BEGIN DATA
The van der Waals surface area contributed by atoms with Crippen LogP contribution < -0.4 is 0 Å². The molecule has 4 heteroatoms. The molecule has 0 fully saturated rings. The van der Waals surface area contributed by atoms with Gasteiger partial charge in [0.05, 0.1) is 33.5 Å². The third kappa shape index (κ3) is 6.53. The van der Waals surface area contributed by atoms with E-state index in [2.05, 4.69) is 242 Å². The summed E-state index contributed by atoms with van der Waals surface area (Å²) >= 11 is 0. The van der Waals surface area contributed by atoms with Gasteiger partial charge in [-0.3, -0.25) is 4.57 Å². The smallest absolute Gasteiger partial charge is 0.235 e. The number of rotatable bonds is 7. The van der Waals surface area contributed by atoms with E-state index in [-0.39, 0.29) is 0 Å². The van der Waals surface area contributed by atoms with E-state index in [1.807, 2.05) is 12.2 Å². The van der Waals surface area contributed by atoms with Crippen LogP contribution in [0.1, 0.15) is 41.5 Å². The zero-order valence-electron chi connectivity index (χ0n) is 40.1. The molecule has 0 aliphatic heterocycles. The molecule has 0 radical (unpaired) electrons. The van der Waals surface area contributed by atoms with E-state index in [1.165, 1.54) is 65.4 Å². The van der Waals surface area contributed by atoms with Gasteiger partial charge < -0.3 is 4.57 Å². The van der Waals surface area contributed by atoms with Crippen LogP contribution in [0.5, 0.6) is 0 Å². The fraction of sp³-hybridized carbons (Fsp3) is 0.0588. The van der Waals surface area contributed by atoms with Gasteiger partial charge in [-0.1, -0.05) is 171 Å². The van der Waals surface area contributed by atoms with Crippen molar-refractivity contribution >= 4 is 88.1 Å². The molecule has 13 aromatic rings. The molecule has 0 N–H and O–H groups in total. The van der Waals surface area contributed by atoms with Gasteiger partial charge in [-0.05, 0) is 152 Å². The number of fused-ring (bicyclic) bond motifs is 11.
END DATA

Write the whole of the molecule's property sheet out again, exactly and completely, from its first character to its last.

The van der Waals surface area contributed by atoms with Crippen LogP contribution < -0.4 is 0 Å². The molecule has 4 heteroatoms. The molecule has 0 fully saturated rings. The van der Waals surface area contributed by atoms with Gasteiger partial charge in [0.05, 0.1) is 33.5 Å². The third kappa shape index (κ3) is 6.53. The van der Waals surface area contributed by atoms with E-state index in [2.05, 4.69) is 242 Å². The summed E-state index contributed by atoms with van der Waals surface area (Å²) >= 11 is 0. The van der Waals surface area contributed by atoms with Gasteiger partial charge in [-0.3, -0.25) is 4.57 Å². The smallest absolute Gasteiger partial charge is 0.235 e. The number of rotatable bonds is 7. The van der Waals surface area contributed by atoms with E-state index in [-0.39, 0.29) is 0 Å². The van der Waals surface area contributed by atoms with E-state index in [1.807, 2.05) is 12.2 Å². The van der Waals surface area contributed by atoms with Crippen LogP contribution in [0.1, 0.15) is 41.5 Å². The zero-order valence-electron chi connectivity index (χ0n) is 40.1. The molecule has 0 aliphatic heterocycles. The molecule has 0 radical (unpaired) electrons. The van der Waals surface area contributed by atoms with E-state index in [1.165, 1.54) is 65.4 Å². The van der Waals surface area contributed by atoms with Gasteiger partial charge < -0.3 is 4.57 Å². The van der Waals surface area contributed by atoms with Crippen LogP contribution in [0.5, 0.6) is 0 Å². The fraction of sp³-hybridized carbons (Fsp3) is 0.0588. The van der Waals surface area contributed by atoms with Gasteiger partial charge in [-0.1, -0.05) is 171 Å². The van der Waals surface area contributed by atoms with Crippen molar-refractivity contribution >= 4 is 88.1 Å². The molecule has 13 aromatic rings. The molecule has 0 N–H and O–H groups in total. The van der Waals surface area contributed by atoms with Gasteiger partial charge in [-0.05, 0) is 152 Å². The number of fused-ring (bicyclic) bond motifs is 11.